best Toronto parks

The 10 best Toronto parks to explore while social distancing

While practicing social distancing can be hard, there are ways to make it a little easier. As public areas empty and the city quiets, the state of the world can look pretty eerie. Taking a walk or getting outside in a low-risk area might be the best way to find some peace of mind. Here are some of Toronto’s best parks where you can find tranquillity during this turbulent time.

 

Edwards Gardens

 

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Edwards Gardens is one of Toronto’s largest parks. Located in North York at Leslie Street and Lawrence Avenue East, Edwards Gardens spans over 14 hectares of land. Home to Toronto’s Botanical Gardens, this mass of fauna and flora is the perfect place to get outside, but not run the risk of exposure.

 

Etiénne Brûle Park

 

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Just north of Bloor Street West sits Etiénne Brûle Park. This historic park was named after an early French explorer, Etiénne Brûle, the first explorer to venture beyond the St. Lawrence River into what we now know as Ontario. This expanse of green space lives along the Humber River from the Old Mill to around the Baby Point neighbourhood in Etobicoke York. You can find designated fishing areas and significant wildlife in this stretch of greenery. It’s sure-fire way to get your mind off the news.

 

Don River Valley Park

 

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This string of trails along the Don River is usually pretty quiet except for the occasional bikers. The 200-hectare park runs from Pottery Road to the Corktown Common. There is also a ton of public art scattered throughout the Don River trails. This biodiverse spot can be the perfect place to find solitude while still feeling connected to the city.

 

High Park

 

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The west-end park boasts a ton of natural serenity. It has tree-lined walkways, waterfront views and at this time of year, you might even spot a couple of cherry blossoms. The park is spread out across 161 hectares with smaller more designated parks within. There are off-leash dog parks and several different hiking trails. Unfortunately, the High Park Zoo will be closed during this time, but there are still plenty of walking trails to check out.

 

Craigleigh Gardens

 

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Located in Rosedale, Craigleigh Gardens park is a beautiful landscape for our Midtown naturalists. A little smaller, this quiet community park is only 3.4 hectares. Not to worry though, to practice responsible social distancing, take a walk through the mature tree canopies or along the ravine trail that connects to the Don Valley Brick Works.

 

Rouge Urban National Park

 

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As all visitor services have been suspended for foreseeable future, so there is currently no entry fee at Rouge Park. As the park remains open to the public, Parks Canada encourages you to take extra safety precautions when entering the park and to have all essential hiking resources on hand. The monumental park spreads across 7,910 hectares of land connecting Toronto to Markham, Pickering and Uxbridge. There are tons of trails throughout the giant park all filled with some of the densest biodiversity in the GTA.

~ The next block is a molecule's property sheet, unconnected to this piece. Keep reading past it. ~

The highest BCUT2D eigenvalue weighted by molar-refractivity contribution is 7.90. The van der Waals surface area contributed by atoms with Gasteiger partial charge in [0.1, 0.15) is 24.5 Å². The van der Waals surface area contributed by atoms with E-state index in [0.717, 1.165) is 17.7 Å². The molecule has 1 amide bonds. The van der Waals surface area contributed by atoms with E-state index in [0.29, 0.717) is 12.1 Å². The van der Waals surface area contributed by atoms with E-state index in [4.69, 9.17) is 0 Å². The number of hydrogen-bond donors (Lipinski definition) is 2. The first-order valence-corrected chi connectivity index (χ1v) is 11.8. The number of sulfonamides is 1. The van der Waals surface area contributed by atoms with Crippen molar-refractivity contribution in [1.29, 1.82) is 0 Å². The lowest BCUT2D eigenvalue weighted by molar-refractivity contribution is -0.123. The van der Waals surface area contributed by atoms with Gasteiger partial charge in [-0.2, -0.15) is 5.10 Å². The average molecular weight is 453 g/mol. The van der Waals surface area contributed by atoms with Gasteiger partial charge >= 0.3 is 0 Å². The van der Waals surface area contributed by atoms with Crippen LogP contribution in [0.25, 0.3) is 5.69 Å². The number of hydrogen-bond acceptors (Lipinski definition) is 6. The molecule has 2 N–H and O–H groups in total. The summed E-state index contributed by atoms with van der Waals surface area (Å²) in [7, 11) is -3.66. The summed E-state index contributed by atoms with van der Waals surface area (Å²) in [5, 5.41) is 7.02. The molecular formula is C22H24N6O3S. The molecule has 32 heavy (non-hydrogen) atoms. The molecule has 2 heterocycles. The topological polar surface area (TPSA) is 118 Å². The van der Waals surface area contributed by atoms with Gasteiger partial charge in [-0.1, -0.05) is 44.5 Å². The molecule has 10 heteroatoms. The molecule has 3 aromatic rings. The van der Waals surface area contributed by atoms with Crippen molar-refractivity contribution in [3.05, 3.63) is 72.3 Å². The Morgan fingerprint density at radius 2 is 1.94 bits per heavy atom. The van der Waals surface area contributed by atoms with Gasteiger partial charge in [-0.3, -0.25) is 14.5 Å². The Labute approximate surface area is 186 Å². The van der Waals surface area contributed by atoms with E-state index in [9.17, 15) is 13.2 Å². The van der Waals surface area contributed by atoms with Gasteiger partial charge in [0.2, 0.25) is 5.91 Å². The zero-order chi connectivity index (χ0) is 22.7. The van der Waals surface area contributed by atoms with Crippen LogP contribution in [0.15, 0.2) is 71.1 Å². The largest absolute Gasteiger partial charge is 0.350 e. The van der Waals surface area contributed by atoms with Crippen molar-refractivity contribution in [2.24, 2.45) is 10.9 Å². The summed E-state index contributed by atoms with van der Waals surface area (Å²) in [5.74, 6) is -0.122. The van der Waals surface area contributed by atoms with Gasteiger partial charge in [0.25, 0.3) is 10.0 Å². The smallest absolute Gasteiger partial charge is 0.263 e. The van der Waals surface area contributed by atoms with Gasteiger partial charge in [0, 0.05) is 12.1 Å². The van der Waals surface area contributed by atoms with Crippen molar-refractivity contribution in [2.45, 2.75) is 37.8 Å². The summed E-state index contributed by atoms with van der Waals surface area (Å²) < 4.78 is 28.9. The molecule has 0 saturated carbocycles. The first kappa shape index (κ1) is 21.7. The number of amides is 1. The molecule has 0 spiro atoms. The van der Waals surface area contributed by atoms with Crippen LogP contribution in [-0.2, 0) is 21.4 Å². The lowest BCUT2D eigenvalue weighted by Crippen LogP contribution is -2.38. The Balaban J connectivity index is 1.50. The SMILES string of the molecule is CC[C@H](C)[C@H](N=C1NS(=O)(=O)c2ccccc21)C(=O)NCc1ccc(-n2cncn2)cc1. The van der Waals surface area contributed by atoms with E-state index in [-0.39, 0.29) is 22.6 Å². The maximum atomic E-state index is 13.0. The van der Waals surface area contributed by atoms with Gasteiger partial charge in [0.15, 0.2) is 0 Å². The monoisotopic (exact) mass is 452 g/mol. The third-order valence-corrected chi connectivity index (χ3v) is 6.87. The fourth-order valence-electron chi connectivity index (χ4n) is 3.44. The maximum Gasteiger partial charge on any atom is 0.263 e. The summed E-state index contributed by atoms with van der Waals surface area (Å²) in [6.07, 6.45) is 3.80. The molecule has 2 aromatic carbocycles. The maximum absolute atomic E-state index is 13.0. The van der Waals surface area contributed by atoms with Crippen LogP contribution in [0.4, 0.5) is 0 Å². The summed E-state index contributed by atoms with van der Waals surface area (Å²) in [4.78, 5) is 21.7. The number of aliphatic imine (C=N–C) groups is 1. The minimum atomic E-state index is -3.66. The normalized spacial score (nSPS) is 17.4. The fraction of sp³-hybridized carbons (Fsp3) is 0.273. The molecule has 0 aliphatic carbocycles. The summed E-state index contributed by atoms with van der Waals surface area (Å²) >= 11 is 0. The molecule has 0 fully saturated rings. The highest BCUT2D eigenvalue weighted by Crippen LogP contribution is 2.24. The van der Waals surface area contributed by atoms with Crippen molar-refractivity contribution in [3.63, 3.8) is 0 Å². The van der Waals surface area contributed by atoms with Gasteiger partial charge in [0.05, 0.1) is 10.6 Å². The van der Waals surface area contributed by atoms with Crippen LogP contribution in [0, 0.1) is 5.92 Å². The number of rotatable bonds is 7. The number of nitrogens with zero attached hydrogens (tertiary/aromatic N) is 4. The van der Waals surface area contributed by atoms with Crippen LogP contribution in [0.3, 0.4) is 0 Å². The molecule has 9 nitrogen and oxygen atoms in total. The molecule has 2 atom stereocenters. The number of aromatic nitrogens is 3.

Sir Casimir Gzowski Park

 

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Along Toronto’s waterfront, you can find Sir Casimir Gzowski Park. This string of parks follows the water’s edge from Lake Ontario’s Humber Bay to the mouth of the Humber River. This string of parks and boardwalks features bike lanes, beaches and walking trails, perfect for cyclists looking to get outside during self-isolation.

 

Downsview Park

 

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Downsview Park is an urban greenspace in the northwest part of Toronto. Located at Dufferin and the Allen Road this 240-hectare park is full of cycling routes, walking trails, ponds and wildlife. With a military history, this massive park has had to constantly adapt over hundreds of years. With various nature walks spread across the park, Downsview is a great spot to find some momentary peace.

Leslie Street Split

 

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The Leslie Street Spit is a headland on Lake Ontario full of biodiversity, biking trails and scenic views of the city. This southern extension of Leslie Street is an important bird area, meaning there are tons of different species to check out while exploring.  If you need to get some good content for the gram, this lakeside site has an amazing view of the Toronto skyline. Located on Leslie, south of Lakeshore, access the Spit through Tommy Thompson Park, which serves as an entryway onto the peninsula.

 

Sunnybrook Park

 

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This 154-hectare green space is the perfect place to spend an afternoon out of isolation. Located north of Leaside and south of The Bridle Path, this foliage-full park has 25 different biking trails, an off-leash dog park and many different walking trails. This scenic area is also home to the historic Sunnybrook Farm and stables.

Click here for the top 10 days trips to take near Toronto.

 

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